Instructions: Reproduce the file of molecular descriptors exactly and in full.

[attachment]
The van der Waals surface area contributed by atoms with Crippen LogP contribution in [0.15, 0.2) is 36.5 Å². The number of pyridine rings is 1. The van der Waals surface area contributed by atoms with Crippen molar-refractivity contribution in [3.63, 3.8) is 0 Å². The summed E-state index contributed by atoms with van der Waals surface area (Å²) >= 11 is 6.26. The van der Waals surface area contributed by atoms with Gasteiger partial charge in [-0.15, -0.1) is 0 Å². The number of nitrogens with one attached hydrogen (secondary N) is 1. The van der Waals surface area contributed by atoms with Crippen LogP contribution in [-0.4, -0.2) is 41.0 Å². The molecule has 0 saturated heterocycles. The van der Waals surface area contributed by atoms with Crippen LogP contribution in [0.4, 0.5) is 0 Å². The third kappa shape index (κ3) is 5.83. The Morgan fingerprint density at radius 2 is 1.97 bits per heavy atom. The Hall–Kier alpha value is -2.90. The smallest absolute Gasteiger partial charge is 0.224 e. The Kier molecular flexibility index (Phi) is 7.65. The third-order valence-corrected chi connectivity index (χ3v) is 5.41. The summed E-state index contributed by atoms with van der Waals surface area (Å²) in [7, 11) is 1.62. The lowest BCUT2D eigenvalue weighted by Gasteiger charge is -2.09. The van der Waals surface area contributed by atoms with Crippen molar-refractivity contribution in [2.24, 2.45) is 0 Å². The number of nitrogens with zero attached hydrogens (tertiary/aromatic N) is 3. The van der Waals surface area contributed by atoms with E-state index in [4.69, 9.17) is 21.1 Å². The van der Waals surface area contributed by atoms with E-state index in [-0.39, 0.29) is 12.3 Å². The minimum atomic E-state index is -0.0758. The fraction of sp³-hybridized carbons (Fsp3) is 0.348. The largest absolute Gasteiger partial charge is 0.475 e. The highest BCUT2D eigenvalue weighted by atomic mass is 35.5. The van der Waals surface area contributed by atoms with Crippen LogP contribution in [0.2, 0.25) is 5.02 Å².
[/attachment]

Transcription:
The van der Waals surface area contributed by atoms with Crippen LogP contribution in [0.15, 0.2) is 36.5 Å². The number of pyridine rings is 1. The van der Waals surface area contributed by atoms with Crippen molar-refractivity contribution in [3.63, 3.8) is 0 Å². The summed E-state index contributed by atoms with van der Waals surface area (Å²) >= 11 is 6.26. The van der Waals surface area contributed by atoms with Gasteiger partial charge in [-0.15, -0.1) is 0 Å². The number of nitrogens with one attached hydrogen (secondary N) is 1. The van der Waals surface area contributed by atoms with Crippen LogP contribution in [-0.4, -0.2) is 41.0 Å². The molecule has 0 saturated heterocycles. The van der Waals surface area contributed by atoms with Crippen LogP contribution in [0.4, 0.5) is 0 Å². The third kappa shape index (κ3) is 5.83. The Morgan fingerprint density at radius 2 is 1.97 bits per heavy atom. The Hall–Kier alpha value is -2.90. The smallest absolute Gasteiger partial charge is 0.224 e. The Kier molecular flexibility index (Phi) is 7.65. The third-order valence-corrected chi connectivity index (χ3v) is 5.41. The summed E-state index contributed by atoms with van der Waals surface area (Å²) in [7, 11) is 1.62. The lowest BCUT2D eigenvalue weighted by Gasteiger charge is -2.09. The van der Waals surface area contributed by atoms with Crippen molar-refractivity contribution in [2.24, 2.45) is 0 Å². The number of nitrogens with zero attached hydrogens (tertiary/aromatic N) is 3. The van der Waals surface area contributed by atoms with E-state index in [4.69, 9.17) is 21.1 Å². The van der Waals surface area contributed by atoms with E-state index in [-0.39, 0.29) is 12.3 Å². The minimum atomic E-state index is -0.0758. The fraction of sp³-hybridized carbons (Fsp3) is 0.348. The largest absolute Gasteiger partial charge is 0.475 e. The highest BCUT2D eigenvalue weighted by atomic mass is 35.5. The van der Waals surface area contributed by atoms with Crippen LogP contribution in [0.2, 0.25) is 5.02 Å².